Sunday, January 19, 2014


Today I went to the TIFF Bell Lightbox for another one of Cronenberg's films, eXistenZ.  If you're in Toronto and haven't been taking advantage of this cycle of Cronenberg films and his exhibition EVOLUTION, the time is NOW, because it ends tomorrow!  

And remember you can have a bioPod designed for you! Of course, if you haven't seen the exhibition nor seen eXistenZ, the idea of a bioPod doesn't mean much to you... Very Cronenbergian, high-techy, and simply cool and fun. 

graffiti on Renfrew St

Wednesday, January 15, 2014

gelid, welcoming, colourful New Scotland - II


Our second stop in our Nova Scotia trip was Peggys Cove.  Like I said before, you might not recognize the name, but you might recognize the most famous tourist attraction of the area: the Peggys Point Lighthouse.

Like Halifax, it was incredibly cold.  But, like Halifax, the skies were fine and it wasn't snowing.  Since there was a blizzard coming the next day, we made the most of our first day there.  And since we arrived too early for check in at our Bed & Breakfast, we were exploring the place right away!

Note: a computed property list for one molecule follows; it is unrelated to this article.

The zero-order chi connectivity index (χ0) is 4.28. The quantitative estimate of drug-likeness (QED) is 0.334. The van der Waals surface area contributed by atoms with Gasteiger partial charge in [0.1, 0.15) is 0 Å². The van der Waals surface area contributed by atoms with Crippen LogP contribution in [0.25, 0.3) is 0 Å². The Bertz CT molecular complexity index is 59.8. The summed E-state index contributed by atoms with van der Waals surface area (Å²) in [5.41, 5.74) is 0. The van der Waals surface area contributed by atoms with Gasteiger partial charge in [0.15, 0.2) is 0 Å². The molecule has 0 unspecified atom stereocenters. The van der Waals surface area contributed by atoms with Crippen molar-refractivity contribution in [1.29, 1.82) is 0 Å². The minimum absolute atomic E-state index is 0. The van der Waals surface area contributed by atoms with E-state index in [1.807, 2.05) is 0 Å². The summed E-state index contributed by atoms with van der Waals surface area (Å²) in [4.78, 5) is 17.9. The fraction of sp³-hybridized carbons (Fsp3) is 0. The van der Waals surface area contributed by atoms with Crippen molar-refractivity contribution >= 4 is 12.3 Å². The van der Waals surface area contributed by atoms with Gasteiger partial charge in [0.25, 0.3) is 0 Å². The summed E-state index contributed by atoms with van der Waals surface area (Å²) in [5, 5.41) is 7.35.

First:  St. John's Anglican Church, on (where else?) Church Rd.  This is where I started getting a strange feeling of remoteness and isolation.  True, we were but an hour away from Halifax, but the ridiculously cold weather, the wind, the rugged terrain, the winter skies, the Atlantic Ocean, the nice but small church, the lack of people... All this made this place feel way stranger than I expected (and probably than at any other time of the year).  The odd house perched on a hill just added to the peculiarness of it all...

We were actually walking to the lighthouse, but the cold was so brutal it had drained the battery of my husband's camera really fast, so we headed back to the B&B to get a new battery and to get the car.  And we then headed straight to the lighthouse.  Now, Nova Scotians won't like this, but I think I prefer the lighthouses I saw in Newfoundland.  This one was fine, for sure.  It looks pretty, all painted white with the red top.  And if you look around you'll find a nice spot for a photo with the rocks around and the Atlantic Ocean.  It IS a nice place.  It really is.  It just wasn't breathtaking.  But pretty nevertheless.